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Started in 1993 by David G. Myers, Native American Heritage Association is a charitable non-profit organization dedicated to helping Native American families in need living on Reservations in South Dakota and Wyoming.
After seeing the extremely poor conditions Native Americans have to cope with on a daily basis, Mr. Myers knew he had to do something to help them. So the mission began to help as many Native American families as possible with basic life necessities and self-help programs. Over the years, we have provided much needed hope and dignity to many Native Americans that need a helping hand.
For 25 years, through the loyalty of our donors, NAHA has continued to grow. We provide food, clothing, heating assistance and other emergency programs to the Native American families struggling to make ends meet each month.
Our mission is to strengthen American Indian economies to support healthy Native communities. We invest in and create innovative institutions and models that strengthen asset control and support economic development for American Indian people and their communities.
With the support of individuals, foundations, corporate and tribal donors, First Nations Development Institute improves economic conditions for Native Americans through technical assistance & training, advocacy & policy, and direct financial grants in six key areas:
Achieving Native Financial Empowerment
Investing in Native Youth
Strengthening Tribal & Community Institutions
Advancing Household & Community Asset-Building Strategies
Nourishing Native Foods & Health
Stewarding Native Lands
The Association on American Indian Affairs is the oldest non-profit serving Indian Country protecting sovereignty, preserving culture, educating youth and building capacity. The Association was formed in 1922 to change the destructive path of federal policy from assimilation, termination and allotment, to sovereignty, self-determination and self-sufficiency. Throughout our 100-year history, we have provided national advocacy on watershed issues that support sovereignty and culture, while working at a grassroots level with Tribes to support the implementation of programs that affect real lives on the ground.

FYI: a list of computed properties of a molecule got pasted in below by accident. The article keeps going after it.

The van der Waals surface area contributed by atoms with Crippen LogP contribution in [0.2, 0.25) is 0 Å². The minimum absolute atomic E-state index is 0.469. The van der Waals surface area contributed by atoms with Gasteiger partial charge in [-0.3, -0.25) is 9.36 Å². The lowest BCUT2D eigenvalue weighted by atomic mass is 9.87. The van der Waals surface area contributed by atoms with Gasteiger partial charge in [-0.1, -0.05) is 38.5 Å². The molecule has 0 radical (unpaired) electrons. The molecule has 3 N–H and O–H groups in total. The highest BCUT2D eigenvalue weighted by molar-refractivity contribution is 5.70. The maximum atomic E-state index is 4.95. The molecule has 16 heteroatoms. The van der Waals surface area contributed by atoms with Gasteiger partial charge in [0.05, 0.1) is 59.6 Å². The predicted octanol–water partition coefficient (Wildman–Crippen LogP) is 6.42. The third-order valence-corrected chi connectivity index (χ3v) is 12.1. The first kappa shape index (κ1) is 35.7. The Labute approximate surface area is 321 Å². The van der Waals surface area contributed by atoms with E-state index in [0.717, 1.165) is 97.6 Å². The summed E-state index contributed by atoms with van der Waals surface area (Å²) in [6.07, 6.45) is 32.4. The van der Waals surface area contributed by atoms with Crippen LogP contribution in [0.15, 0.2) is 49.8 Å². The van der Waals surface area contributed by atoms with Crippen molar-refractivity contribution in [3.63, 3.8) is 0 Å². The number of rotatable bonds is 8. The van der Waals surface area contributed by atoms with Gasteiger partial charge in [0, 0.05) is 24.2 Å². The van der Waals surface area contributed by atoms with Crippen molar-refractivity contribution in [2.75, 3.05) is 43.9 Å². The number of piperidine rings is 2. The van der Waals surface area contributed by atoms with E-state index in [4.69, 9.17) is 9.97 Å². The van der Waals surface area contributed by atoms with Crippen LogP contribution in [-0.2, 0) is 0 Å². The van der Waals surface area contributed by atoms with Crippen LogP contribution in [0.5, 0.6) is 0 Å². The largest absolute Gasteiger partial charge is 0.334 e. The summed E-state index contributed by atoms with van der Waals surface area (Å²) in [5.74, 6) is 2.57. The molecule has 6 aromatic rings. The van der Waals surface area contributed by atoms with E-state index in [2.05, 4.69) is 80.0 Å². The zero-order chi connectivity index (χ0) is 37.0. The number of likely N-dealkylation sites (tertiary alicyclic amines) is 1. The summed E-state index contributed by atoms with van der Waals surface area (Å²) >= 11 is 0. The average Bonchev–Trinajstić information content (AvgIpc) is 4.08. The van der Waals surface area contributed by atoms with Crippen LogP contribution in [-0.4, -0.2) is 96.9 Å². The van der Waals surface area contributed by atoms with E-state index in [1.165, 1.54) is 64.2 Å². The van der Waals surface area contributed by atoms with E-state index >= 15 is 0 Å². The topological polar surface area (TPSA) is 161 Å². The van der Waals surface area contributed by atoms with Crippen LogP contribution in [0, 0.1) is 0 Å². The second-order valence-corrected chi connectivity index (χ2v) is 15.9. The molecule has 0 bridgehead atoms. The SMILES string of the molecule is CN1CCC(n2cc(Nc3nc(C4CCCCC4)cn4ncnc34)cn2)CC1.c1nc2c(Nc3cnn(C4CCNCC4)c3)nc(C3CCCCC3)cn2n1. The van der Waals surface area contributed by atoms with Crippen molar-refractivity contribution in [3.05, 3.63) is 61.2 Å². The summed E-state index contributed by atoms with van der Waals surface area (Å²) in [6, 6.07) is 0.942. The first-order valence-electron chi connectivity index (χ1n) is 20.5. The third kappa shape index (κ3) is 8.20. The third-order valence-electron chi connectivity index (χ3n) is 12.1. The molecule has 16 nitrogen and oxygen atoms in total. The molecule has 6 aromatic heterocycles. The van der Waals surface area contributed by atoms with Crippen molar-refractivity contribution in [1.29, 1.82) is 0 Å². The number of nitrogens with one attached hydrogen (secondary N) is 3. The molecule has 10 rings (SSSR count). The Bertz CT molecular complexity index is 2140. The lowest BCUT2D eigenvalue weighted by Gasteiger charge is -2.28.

NICWA works to support the safety, health, and spiritual strength of American Indian and Alaska Native children along the broad continuum of their lives. We support tribes in building the capacity to prevent child abuse and neglect through positive systems change at the state, federal, and tribal levels. We are the most comprehensive source of information on American Indian and Alaska Native child welfare.
NICWA is a nonprofit, membership organization based in Portland, Oregon. Our members include tribes, individuals—both Native and non-Native—and private organizations from around the United States concerned with Native child and family issues. Together, our partners, board, and staff work to protect Native children and keep them connected to their family, community, and culture.
The Law Center's mission is to advocate so that the rights of Native Americans with disabilities in the Four Corners area are enforced, strengthened and brought in harmony with their communities.
Our advocates work to ensure that Native Americans with disabilities have access to justice and are empowered and equal members of their communities and nations. The issues we address include civil rights, special education, health care, and rights to public and private services. Our staff investigates abuse and neglect in care facilities, and provides rights-based training for people with disabilities, their families, educators and service providers.
It has never been more important for Native scholars to earn their degrees so they can help create stronger, more sustainable communities. 74% of College Fund scholars use their educations to give back to their communities. Our work starts now - by helping Native college students earn their degrees and your generosity makes it possible to say ‘yes’ to even more outstanding students!
MMIW USA’s number one mission is to bring our missing home and help the families of the murdered cope and support them through the process of grief. We give them hands-on support and guidance and if we don’t have the answers, we get the answers so that these families do not feel abandoned and alone in this struggle like so many have before them. Our broader goal is to eradicate this problem so that the future generations thrive. We are doing that through education of the threats that they face and self-defense. We just started a monthly program to do just that. It is called Staying Sacred and we educate and have self-defense lessons at every meeting. Our strength lies in the fact that every single one of the staff and volunteers have been assaulted or trafficked and our passion is to be the kind of organization that we needed growing up and beyond.